Instead, it was truly the stupidest move made in world politics within the memory of mankind. It took only a few months for the hopes of normalization to be crushed.

    What is interesting is that the repeal of the Obamacare / ACA act has pretty much stopped because there is no actual replacement. Throwing out all of the previous admins policies is easy to say – when campaigning but much harder to achieve when in power.

    We need some more moments of truth when the voters realise the emperor has no clothes ( T has no bathrobe) and they need a real plan.

    Auckland • Since Nov 2006 • 364 posts Report Reply

  • Russell Brown, in reply to Ewan Morris,

    but it’s the suddenness of the change of tone on the supposedly respectable right that I find somewhat depressing.

    Yes. I feel exactly the same way.

    Auckland • Since Nov 2006 • 22754 posts Report Reply

  • Zach Bagnall, in reply to Ben Austin,

    Of course NZ's rules are only generous if you can afford to come back every three years

    Yep, that's me. I'll move back eventually, but I can't afford a $,$$$ trip every 3 years. Interestingly the May govt have been making noises about scrapping the UK 15 year rule and allowing expats to vote for life.

    Colorado • Since Nov 2006 • 120 posts Report Reply

  • Shaun Lott, in reply to Rich Lock,

    Very interesting, thanks.

    ...Mexican citizens legally cross the border to work in the US every day

    I'm guessing they are busy taking jobs that by rights should be filled by Americans, right?

    Waitakere • Since Aug 2009 • 109 posts Report Reply

  • mark taslov,

    Te Ika-a-Māui • Since Mar 2008 • 2281 posts Report Reply

  • Katharine Moody, in reply to Shaun Lott,

    My friends experience was not so much “jobs” in that without a green card (or without a fake green card) the day trippers can’t be legally employed by a legit business. More the problem was that citizens/residents who wanted to be self-employed in their own small businesses could not compete because they had to charge sales tax on certain transactions as well as pay income tax on their earnings (after deductions). So even if they were prepared to work for same/similar hourly rates – the need for their transactions to be legal/accounted for disadvantaged them where unlawful ‘cash’ jobs by illegal migrant workers were concerned.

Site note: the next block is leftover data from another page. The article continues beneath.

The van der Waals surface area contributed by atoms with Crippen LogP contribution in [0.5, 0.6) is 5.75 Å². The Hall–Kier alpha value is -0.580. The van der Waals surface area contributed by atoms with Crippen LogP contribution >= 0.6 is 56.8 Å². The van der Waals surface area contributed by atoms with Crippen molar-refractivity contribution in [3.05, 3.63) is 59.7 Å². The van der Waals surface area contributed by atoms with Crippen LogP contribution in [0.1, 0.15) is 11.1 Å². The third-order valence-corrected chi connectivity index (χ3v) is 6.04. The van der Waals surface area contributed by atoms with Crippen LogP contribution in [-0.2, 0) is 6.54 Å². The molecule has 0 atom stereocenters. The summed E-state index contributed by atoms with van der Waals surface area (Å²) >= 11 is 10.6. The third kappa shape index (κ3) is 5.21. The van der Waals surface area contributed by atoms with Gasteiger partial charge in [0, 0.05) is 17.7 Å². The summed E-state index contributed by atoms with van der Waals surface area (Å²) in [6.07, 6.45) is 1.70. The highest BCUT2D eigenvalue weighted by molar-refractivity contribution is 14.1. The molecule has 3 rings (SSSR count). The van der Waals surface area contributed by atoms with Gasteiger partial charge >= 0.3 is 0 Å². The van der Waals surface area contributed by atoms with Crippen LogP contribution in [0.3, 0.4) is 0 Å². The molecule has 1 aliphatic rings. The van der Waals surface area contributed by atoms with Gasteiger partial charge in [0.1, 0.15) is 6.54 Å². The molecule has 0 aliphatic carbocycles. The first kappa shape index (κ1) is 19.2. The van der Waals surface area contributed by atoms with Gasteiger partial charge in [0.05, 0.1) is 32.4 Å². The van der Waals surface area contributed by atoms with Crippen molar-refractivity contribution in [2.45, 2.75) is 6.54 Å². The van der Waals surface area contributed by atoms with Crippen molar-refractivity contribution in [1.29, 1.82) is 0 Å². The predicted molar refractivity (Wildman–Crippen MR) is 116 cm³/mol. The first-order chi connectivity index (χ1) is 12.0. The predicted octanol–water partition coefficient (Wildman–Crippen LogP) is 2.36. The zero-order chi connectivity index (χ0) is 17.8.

Wellington • Since Sep 2014 • 798 posts Report Reply

  • Lynn Yum, in reply to Rich Lock,

    They seem to have some sort of recently-implemented, ill-thought-out, half-baked limp-wristed kumbaya editoral thought process about bursting the liberal bubble, meeting-in-the-middle, or whatever.

    Wait, isn't that a good thing? It is a self-awareness that acknowledges in the very recent past, they were not receptive to the full spectrum of opinions in UK and US. The more agreeable bits of what John Daniel Davidson said, that the election of Trump is an America revolt against globalisation/business-as-usual, has been said by e.g. Thomas Frank on the Guardian as well. But still this issue, that globalisation isn't working for everyone, deserves even more attention IMO. This is the same force behind Brexit.

    In the current online political climate, anything said by the other side is automatically dismissed. No wonder Paul Mason got savaged in the same paper for advocating some form of Brexit from the left wing democratic perspective. The polarisation is at the point where everything Trump does is ceaselessly and automatically mocked and opposed (e.g. bathrobe. Seriously?).

    So I applaud the Guardian for being more contrarian, and trying to see the argument from the other side.

    Auckland • Since Dec 2016 • 38 posts Report Reply

  • Katharine Moody, in reply to Lynn Yum,

    They ran the bathrobe piece in the Herald here;